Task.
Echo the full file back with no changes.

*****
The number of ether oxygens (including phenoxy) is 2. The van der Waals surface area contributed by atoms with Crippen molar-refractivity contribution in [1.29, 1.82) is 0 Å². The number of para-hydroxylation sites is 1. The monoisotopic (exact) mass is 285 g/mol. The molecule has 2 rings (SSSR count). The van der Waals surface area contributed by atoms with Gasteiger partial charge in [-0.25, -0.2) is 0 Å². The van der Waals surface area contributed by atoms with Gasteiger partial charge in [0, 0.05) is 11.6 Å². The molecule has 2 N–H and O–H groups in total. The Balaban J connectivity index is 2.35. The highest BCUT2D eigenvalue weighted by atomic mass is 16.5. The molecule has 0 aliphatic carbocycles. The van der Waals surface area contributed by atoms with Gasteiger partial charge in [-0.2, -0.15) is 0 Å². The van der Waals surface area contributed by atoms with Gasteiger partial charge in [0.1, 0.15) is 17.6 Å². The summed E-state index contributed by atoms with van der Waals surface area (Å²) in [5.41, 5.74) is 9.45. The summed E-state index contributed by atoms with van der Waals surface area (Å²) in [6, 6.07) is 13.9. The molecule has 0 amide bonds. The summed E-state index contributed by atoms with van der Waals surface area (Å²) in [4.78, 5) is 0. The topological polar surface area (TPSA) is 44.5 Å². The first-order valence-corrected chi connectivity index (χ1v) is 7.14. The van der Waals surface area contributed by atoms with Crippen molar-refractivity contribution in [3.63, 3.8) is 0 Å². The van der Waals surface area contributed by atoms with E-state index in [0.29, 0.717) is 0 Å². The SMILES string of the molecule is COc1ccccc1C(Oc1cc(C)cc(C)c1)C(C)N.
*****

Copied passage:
The number of ether oxygens (including phenoxy) is 2. The van der Waals surface area contributed by atoms with Crippen molar-refractivity contribution in [1.29, 1.82) is 0 Å². The number of para-hydroxylation sites is 1. The monoisotopic (exact) mass is 285 g/mol. The molecule has 2 rings (SSSR count). The van der Waals surface area contributed by atoms with Gasteiger partial charge in [-0.25, -0.2) is 0 Å². The van der Waals surface area contributed by atoms with Gasteiger partial charge in [0, 0.05) is 11.6 Å². The molecule has 2 N–H and O–H groups in total. The Balaban J connectivity index is 2.35. The highest BCUT2D eigenvalue weighted by atomic mass is 16.5. The molecule has 0 aliphatic carbocycles. The van der Waals surface area contributed by atoms with Gasteiger partial charge in [-0.2, -0.15) is 0 Å². The van der Waals surface area contributed by atoms with Gasteiger partial charge in [0.1, 0.15) is 17.6 Å². The summed E-state index contributed by atoms with van der Waals surface area (Å²) in [5.41, 5.74) is 9.45. The summed E-state index contributed by atoms with van der Waals surface area (Å²) in [6, 6.07) is 13.9. The molecule has 0 amide bonds. The summed E-state index contributed by atoms with van der Waals surface area (Å²) in [4.78, 5) is 0. The topological polar surface area (TPSA) is 44.5 Å². The first-order valence-corrected chi connectivity index (χ1v) is 7.14. The van der Waals surface area contributed by atoms with Crippen molar-refractivity contribution in [3.63, 3.8) is 0 Å². The van der Waals surface area contributed by atoms with E-state index in [0.29, 0.717) is 0 Å². The SMILES string of the molecule is COc1ccccc1C(Oc1cc(C)cc(C)c1)C(C)N.